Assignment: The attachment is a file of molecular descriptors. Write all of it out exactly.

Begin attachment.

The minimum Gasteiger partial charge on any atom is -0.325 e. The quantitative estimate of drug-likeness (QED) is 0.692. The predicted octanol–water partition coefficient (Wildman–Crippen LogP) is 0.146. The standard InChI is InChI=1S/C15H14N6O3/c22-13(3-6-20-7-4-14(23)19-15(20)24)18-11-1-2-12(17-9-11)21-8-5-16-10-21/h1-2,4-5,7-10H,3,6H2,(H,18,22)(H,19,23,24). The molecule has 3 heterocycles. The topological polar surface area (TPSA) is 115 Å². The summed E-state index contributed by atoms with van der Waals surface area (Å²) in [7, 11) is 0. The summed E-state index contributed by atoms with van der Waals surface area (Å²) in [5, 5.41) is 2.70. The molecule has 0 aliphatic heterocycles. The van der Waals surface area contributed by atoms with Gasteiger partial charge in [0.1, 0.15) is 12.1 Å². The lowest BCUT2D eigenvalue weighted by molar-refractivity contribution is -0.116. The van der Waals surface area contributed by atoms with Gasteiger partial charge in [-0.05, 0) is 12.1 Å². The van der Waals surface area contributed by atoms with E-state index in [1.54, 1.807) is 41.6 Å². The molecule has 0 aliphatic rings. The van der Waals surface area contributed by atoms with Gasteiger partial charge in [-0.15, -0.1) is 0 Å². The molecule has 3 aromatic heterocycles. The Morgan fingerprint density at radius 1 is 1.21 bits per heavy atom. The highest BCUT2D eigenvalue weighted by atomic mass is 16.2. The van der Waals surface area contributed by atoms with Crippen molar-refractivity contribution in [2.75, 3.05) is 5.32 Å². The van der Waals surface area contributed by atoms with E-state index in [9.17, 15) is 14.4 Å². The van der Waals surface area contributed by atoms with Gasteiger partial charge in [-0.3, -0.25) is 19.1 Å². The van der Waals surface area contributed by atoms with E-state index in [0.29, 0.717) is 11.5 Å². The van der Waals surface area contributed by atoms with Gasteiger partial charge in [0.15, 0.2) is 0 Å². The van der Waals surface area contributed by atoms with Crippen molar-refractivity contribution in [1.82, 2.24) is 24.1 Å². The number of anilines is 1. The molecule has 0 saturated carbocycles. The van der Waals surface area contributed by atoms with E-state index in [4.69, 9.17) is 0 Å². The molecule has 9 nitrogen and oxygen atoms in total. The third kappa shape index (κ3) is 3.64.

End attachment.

The minimum Gasteiger partial charge on any atom is -0.325 e. The quantitative estimate of drug-likeness (QED) is 0.692. The predicted octanol–water partition coefficient (Wildman–Crippen LogP) is 0.146. The standard InChI is InChI=1S/C15H14N6O3/c22-13(3-6-20-7-4-14(23)19-15(20)24)18-11-1-2-12(17-9-11)21-8-5-16-10-21/h1-2,4-5,7-10H,3,6H2,(H,18,22)(H,19,23,24). The molecule has 3 heterocycles. The topological polar surface area (TPSA) is 115 Å². The summed E-state index contributed by atoms with van der Waals surface area (Å²) in [7, 11) is 0. The summed E-state index contributed by atoms with van der Waals surface area (Å²) in [5, 5.41) is 2.70. The molecule has 0 aliphatic heterocycles. The van der Waals surface area contributed by atoms with Gasteiger partial charge in [0.1, 0.15) is 12.1 Å². The lowest BCUT2D eigenvalue weighted by molar-refractivity contribution is -0.116. The van der Waals surface area contributed by atoms with Gasteiger partial charge in [-0.05, 0) is 12.1 Å². The van der Waals surface area contributed by atoms with E-state index in [1.54, 1.807) is 41.6 Å². The molecule has 0 aliphatic rings. The van der Waals surface area contributed by atoms with Gasteiger partial charge in [-0.15, -0.1) is 0 Å². The molecule has 3 aromatic heterocycles. The Morgan fingerprint density at radius 1 is 1.21 bits per heavy atom. The highest BCUT2D eigenvalue weighted by atomic mass is 16.2. The van der Waals surface area contributed by atoms with Crippen molar-refractivity contribution in [2.75, 3.05) is 5.32 Å². The van der Waals surface area contributed by atoms with E-state index in [9.17, 15) is 14.4 Å². The van der Waals surface area contributed by atoms with Gasteiger partial charge in [-0.3, -0.25) is 19.1 Å². The van der Waals surface area contributed by atoms with E-state index in [0.29, 0.717) is 11.5 Å². The van der Waals surface area contributed by atoms with Gasteiger partial charge in [0.15, 0.2) is 0 Å². The van der Waals surface area contributed by atoms with Crippen molar-refractivity contribution in [1.82, 2.24) is 24.1 Å². The number of anilines is 1. The molecule has 0 saturated carbocycles. The van der Waals surface area contributed by atoms with E-state index in [4.69, 9.17) is 0 Å². The molecule has 9 nitrogen and oxygen atoms in total. The third kappa shape index (κ3) is 3.64.